Shenzhen, China: Boring AF or a Hidden Treasure? (Also introducing OCT LOFT)

Shenzhen, China: Boring AF or a Hidden Treasure? (Also introducing OCT LOFT)

What makes a city a great city?

This is a question that’s been turning in my head my entire life. Growing up mostly in the suburbs, my 18-year old self would say a great city is one with “LIFE!” and “CULTURE!” and “NO BOX STORES!”

That answer became more complex as time went on. Now, I truly believe that every city, town, and suburb has something there for everyone, but that something really depends on the person.

So where does Shenzhen fall?

Shenzhen, China

Trip Duration: 1 day. Er, half day?
Accommodations: None. Arrived from Macau, left for Hong Kong in the evening
Goals: Make it back to Hong Kong and take a shower

History: Shenzhen was established in 1978 as a Special Economic Zone, one of the many created as part of an economic reform to make China globally competitive. Shenzhen was specifically created to compete with Hong Kong (the Chinese didn’t actually believe that Great Britain would give Hong Kong back to them). Thus, the young city really doesn’t have that much history to fall back on.

Shenzhen is currently the most successful SEZ, however, with over 11.3M residents, many of whom work in Hong Kong and commute daily by train due to Shenzhen’s lower cost of living. It’s a highly industrial city that’s currently experiencing a tech boom. Due to the number of job opportunities, it’s currently experiencing a boom of young people relocating into the city. More than half of the population is under 30 and female.

(Side note: Does anyone out there design maps? I’ve been pulling these maps off of Google images and adding my trip route to them, but it would lovely to work with an illustrator who actually knows what they’re doing. Plus, consistency in branding is awesome.)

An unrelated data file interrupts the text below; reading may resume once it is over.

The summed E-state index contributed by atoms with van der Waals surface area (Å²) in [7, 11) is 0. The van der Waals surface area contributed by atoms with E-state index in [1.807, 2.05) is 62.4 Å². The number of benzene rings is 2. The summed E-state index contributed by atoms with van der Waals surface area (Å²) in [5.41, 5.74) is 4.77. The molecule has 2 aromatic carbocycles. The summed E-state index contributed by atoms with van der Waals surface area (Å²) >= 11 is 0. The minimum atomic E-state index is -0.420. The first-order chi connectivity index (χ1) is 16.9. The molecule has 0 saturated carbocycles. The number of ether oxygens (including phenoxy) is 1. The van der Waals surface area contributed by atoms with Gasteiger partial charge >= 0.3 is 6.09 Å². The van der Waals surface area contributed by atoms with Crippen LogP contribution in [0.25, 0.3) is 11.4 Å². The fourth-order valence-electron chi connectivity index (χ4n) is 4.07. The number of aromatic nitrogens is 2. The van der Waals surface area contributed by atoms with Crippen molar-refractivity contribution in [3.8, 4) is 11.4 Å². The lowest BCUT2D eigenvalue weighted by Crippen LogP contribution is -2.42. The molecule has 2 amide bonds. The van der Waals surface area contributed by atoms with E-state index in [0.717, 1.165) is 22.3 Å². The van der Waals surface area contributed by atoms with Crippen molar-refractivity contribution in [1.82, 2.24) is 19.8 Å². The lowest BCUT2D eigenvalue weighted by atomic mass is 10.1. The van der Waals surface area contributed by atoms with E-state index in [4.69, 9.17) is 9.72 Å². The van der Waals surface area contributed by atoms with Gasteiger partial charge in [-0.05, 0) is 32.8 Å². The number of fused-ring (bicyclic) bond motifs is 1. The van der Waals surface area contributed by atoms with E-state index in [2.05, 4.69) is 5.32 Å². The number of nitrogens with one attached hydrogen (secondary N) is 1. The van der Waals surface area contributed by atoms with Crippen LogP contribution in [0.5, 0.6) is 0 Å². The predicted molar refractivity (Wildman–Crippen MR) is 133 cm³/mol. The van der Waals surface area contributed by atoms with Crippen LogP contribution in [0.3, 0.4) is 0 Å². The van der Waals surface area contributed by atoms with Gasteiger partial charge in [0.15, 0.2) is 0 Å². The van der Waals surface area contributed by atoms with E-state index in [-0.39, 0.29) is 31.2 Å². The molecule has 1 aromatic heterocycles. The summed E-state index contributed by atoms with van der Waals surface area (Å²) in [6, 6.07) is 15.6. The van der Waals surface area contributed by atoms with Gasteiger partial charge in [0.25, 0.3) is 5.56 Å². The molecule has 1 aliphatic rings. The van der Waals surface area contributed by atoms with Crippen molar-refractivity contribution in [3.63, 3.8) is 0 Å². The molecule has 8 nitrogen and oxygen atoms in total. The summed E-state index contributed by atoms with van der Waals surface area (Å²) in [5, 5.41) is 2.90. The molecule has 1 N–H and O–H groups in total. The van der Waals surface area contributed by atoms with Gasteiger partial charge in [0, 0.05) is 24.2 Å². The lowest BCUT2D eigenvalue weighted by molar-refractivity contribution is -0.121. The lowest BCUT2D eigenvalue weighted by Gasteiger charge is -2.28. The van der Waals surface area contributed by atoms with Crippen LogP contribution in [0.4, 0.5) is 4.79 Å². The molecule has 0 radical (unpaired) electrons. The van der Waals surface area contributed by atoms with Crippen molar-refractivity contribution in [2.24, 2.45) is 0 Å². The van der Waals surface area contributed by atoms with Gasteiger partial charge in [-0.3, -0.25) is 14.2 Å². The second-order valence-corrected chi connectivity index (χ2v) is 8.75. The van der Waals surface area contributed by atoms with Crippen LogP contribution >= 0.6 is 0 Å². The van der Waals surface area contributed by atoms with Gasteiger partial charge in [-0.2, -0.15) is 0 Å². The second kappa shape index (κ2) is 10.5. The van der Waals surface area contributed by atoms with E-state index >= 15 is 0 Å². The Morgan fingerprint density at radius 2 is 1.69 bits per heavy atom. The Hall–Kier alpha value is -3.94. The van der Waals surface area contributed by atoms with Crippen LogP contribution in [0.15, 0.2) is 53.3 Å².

1.1 Getting to Shenzhen

I realized that Shenzhen was easily accessible from Hong Kong about 3 weeks before I left for my trip. However, U.S. citizens are required to apply for a Chinese visa in advance. It’s costs a hefty $140 USD, but it’s good for ten years from your issue date.

The easiest way to get to Shenzhen from Hong Kong is via the MTR East Rail line. There are two stops you can choose from—Lo Wu or Lok Ma Chau. My initial plan was to do a day trip using one of those entry ways, but then I fell in love with Macau and threw all my previous plans to the wind.

But, that also means you can get to Shenzhen from Macau via the TurboJet ferry! Cost was around MOP245, and you’re able to choose to enter from the Shenzhen Airport or Shekou Port. I chose Shekou.

From Shekou, you can take a shuttle (1RMD) to the metro station and get into the city from there.

One thing to note is that while it was easy to get around Hong Kong and Macau speaking only English, most people in Shenzhen only speak Mandarin. While many signs are still multilingual, a good amount (especially at the train station) are in Chinese characters only.

1.2 Things to Do in Shenzhen

In my haphazard research trying to find things to do in Shenzhen, most articles recommended:

I hate shopping, am not one for going to amusement parks alone, and while a spa day sounds GREAT, I’d rather spend my time outdoors, so that left me with…

2. Walking around A LOT

As it turns out, Shenzhen has some pretty amazing pedestrian walkways and bike trails. It’s easy to get around in the city using these walkways (they’re not at all confusing like Hong Kong’s skyways or Macau’s streets), and there’s so much green!

I ended up lying on a bench and reading for two hours before making my way to…


I mentioned earlier that there was something for everybody in every city, right? Well, OCT LOFT was that something for me. Art everywhere, integrated into restaurants, coffee shops, restaurants, breweries, craft stores, galleries, funky architecture, collaborative creative spaces, BE STILL MY HEART.

(Most of this post was typed up at nBeer, a brewery that serves dozens of craft beers made in Shenzhen.)


4. Getting Back to Hong Kong

After hanging out at OCT LOFT, I walked for a bit before hopping onto the subway to the Luohu / Lo Wu border crossing, the largest train station in Shenzhen. It takes a bit of twisting and turning to navigate, but once you emerge onto the Hong Kong side, you can hop on the train and take it back into Hong Kong.

Appendix: What else?

With less than a day in Shenzhen, I didn’t nearly get to explore the city as much as I could have. With more time, I would have definitely checked out some of the beaches in Shenzhen.

I guess I can see why people call Shenzhen boring—it’s highly residential and there isn’t much there in the way of history and everything about it is SO YOUNG—but you know how the saying goes: There’s no such thing as boredom, just boring people.

Anyway, if the residents of this city have any ounce of creativity and ambition in them (and they seem like they do), this place will be hoppin’ in a few decades.

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